You might say Handsome Ghost's spirit arose from a personal and creative deconstruction—a classic scenario of life after death with a modern spin.
Tim Noyes began writing folk songs as a fresh-faced philosophy major at a small college, five hours west of his native Boston. After graduation, he taught high school English in New York City and played open mics in the evenings. The contrast of clubs and classrooms couldn’t last, and a publishing deal encouraged him to make the leap to full-time musician.
Eventually, Noyes grew disenchanted by the limitations of folk music. As his tastes became more eclectic, “One month I love R&B and then it’s today’s pop or 90’s hits,” the acoustic world seemed smaller and smaller until it held little interest. With a return to academia feeling more and more imminent, the singer and specter trekked to a snowbound Vermont studio for one last shot, this time with a different approach. Though he’d still sketch each song with vocals and guitar, next he’d adorn them with synths, soundscapes and various sonic accoutrements, enriching the compositions and heightening the emotion in the process.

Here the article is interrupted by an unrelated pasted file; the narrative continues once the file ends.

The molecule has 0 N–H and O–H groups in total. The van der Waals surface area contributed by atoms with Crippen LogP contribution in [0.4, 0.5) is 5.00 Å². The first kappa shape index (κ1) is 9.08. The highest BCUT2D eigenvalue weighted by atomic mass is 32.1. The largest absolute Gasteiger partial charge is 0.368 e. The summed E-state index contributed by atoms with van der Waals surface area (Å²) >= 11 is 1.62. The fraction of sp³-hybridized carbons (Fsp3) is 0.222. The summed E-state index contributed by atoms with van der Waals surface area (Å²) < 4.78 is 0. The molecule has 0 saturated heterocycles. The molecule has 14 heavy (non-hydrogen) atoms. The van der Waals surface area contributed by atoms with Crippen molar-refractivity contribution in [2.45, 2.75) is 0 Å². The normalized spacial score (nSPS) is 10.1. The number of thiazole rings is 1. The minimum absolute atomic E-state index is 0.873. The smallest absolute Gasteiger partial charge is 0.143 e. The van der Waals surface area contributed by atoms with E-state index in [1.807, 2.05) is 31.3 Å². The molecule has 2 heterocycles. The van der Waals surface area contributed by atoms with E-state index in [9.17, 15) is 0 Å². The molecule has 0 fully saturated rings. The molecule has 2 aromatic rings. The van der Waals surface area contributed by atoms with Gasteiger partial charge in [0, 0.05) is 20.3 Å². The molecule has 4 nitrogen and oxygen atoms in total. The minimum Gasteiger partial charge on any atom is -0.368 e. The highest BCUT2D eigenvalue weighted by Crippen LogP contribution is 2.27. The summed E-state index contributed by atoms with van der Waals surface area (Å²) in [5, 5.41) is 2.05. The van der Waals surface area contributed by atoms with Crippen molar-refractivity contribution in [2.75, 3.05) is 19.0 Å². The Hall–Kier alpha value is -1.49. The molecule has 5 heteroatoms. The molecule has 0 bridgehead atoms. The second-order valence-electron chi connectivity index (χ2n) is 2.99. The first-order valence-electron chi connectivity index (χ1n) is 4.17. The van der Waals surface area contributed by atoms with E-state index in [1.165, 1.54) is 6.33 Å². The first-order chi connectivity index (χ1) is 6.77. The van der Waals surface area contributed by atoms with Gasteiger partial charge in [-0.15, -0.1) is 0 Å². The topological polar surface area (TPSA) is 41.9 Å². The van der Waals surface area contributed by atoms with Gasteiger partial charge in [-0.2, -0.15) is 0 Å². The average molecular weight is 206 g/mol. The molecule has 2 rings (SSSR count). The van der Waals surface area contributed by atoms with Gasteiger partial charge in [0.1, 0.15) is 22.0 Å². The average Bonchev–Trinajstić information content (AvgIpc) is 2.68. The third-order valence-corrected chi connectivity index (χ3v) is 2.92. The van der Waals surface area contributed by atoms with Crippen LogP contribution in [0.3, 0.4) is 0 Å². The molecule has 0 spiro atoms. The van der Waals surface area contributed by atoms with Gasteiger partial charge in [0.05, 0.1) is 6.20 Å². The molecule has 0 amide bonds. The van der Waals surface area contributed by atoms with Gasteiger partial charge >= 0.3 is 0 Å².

"The electronic elements were so intriguing to me," Noyes explains. "Certain things are off limits in other genres. I love Handsome Ghost because we’ll try anything.” The one rule he followed—a nod to his folk background—was absolutely no electric guitar.
"Blood Stutter," a demo from those sessions went viral on Spotify with 7 million plays and counting and drew acclaim from the likes of USA Today. Photo Finish Records inked a deal with Handsome Ghost in 2014, and Noyes headed to Los Angeles to cut his debut EP, Steps, with producer extraordinaire Matt Squire (Ariana Grande, Youngblood Hawke).
Far away from New England, Noyes grew to embrace his beginnings, and his naturally defenseless vocals emerged front and center. “Handsome Ghost isn’t folk music—we have big drums and production, synths etc. But I like to think that above all that stuff is the song itself, and I hope that listeners can connect with my words and melodies more than anything else.”